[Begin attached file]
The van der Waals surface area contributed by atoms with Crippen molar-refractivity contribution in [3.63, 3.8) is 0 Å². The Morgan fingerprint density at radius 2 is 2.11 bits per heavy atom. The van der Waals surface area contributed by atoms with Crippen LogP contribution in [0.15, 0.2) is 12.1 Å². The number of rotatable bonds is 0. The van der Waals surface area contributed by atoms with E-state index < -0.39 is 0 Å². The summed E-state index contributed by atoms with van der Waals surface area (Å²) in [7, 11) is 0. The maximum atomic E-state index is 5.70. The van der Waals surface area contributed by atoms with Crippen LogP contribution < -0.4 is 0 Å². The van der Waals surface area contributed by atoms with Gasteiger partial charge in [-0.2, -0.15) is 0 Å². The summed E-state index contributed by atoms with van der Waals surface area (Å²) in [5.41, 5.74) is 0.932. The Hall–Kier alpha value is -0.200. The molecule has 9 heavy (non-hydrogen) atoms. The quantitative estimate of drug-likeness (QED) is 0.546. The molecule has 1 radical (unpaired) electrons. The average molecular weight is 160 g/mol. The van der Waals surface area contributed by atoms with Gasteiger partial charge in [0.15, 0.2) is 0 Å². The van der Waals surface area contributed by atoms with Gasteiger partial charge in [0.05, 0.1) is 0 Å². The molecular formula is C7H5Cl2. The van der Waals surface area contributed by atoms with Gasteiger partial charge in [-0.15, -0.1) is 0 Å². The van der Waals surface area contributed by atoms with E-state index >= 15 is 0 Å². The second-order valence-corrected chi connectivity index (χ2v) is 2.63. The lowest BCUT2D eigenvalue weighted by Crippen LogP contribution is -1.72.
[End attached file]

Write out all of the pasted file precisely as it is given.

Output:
The van der Waals surface area contributed by atoms with Crippen molar-refractivity contribution in [3.63, 3.8) is 0 Å². The Morgan fingerprint density at radius 2 is 2.11 bits per heavy atom. The van der Waals surface area contributed by atoms with Crippen LogP contribution in [0.15, 0.2) is 12.1 Å². The number of rotatable bonds is 0. The van der Waals surface area contributed by atoms with E-state index < -0.39 is 0 Å². The summed E-state index contributed by atoms with van der Waals surface area (Å²) in [7, 11) is 0. The maximum atomic E-state index is 5.70. The van der Waals surface area contributed by atoms with Crippen LogP contribution < -0.4 is 0 Å². The van der Waals surface area contributed by atoms with Gasteiger partial charge in [-0.2, -0.15) is 0 Å². The summed E-state index contributed by atoms with van der Waals surface area (Å²) in [5.41, 5.74) is 0.932. The Hall–Kier alpha value is -0.200. The molecule has 9 heavy (non-hydrogen) atoms. The quantitative estimate of drug-likeness (QED) is 0.546. The molecule has 1 radical (unpaired) electrons. The average molecular weight is 160 g/mol. The van der Waals surface area contributed by atoms with Gasteiger partial charge in [0.15, 0.2) is 0 Å². The van der Waals surface area contributed by atoms with Gasteiger partial charge in [0.05, 0.1) is 0 Å². The molecular formula is C7H5Cl2. The van der Waals surface area contributed by atoms with Gasteiger partial charge in [-0.15, -0.1) is 0 Å². The van der Waals surface area contributed by atoms with E-state index >= 15 is 0 Å². The second-order valence-corrected chi connectivity index (χ2v) is 2.63. The lowest BCUT2D eigenvalue weighted by Crippen LogP contribution is -1.72.